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What Justice? Whose Justice?Fighting for Fairness in Latin America$
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Susan Eva Eckstein and Timothy Wickham-Crowley

Print publication date: 2003

Print ISBN-13: 9780520237445

Published to California Scholarship Online: May 2012

DOI: 10.1525/california/9780520237445.001.0001

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Progressive Pragmatism as a Governance Model

Progressive Pragmatism as a Governance Model

An In-Depth Look at Porto Alegre, Brazil, 1989–2000

Chapter:
(p.217) CHAPTER EIGHT Progressive Pragmatism as a Governance Model
Source:
What Justice? Whose Justice?
Author(s):

Susan Eva Eckstein

Timothy P. Wickham-Crowley

Publisher:
University of California Press
DOI:10.1525/california/9780520237445.003.0008

The dominant Latin American neoliberal governance model failed at multiple levels. In response, an alternative emerged at the municipal level, for addressing the problems emerging out of neoliberal policies. This model derived from the theory of pragmatic liberalism which posits that democratic process and efficiency outcomes are equally important to good governance, is known as progressive pragmatism. It forms the subject of this chapter, which posits that the model centers on specific combination of popular participation in decision-making with prudent fiscal policies. Specifically, it focuses on a governance model incorporating participatory budgeting and policies founded upon technocratic expertise. Hyperinflation, disorganized overspending on the poorer sections, and a loose monetary policy preceding the 1980s debt crisis were appropriated by the neoliberal advocates to advance their form of governance as the only feasible alternative. It reflected the laxity of the traditional Left in identifying and addressing the shortfalls.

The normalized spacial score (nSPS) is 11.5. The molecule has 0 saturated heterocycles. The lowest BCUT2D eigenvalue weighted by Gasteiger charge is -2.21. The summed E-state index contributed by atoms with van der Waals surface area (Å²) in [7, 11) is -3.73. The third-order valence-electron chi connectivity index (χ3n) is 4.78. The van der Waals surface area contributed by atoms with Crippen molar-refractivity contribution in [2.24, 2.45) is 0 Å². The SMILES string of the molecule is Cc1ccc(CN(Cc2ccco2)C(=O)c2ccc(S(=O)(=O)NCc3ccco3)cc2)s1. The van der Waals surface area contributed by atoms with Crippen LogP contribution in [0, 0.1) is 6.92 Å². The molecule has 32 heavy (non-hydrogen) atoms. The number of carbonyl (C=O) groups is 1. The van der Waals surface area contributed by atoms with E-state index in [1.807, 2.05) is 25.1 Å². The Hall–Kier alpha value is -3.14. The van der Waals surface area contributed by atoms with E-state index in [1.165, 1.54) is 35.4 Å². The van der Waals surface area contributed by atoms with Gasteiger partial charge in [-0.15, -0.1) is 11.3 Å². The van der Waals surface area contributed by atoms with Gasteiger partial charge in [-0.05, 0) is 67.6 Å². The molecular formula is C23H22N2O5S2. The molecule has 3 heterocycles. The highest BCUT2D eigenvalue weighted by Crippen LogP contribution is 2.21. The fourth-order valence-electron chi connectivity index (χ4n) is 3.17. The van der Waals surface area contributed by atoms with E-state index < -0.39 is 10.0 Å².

Keywords:   pragmatic liberalism, progressive pragmatism, technocratic expertise, traditional Left, popular participation, monetary policy

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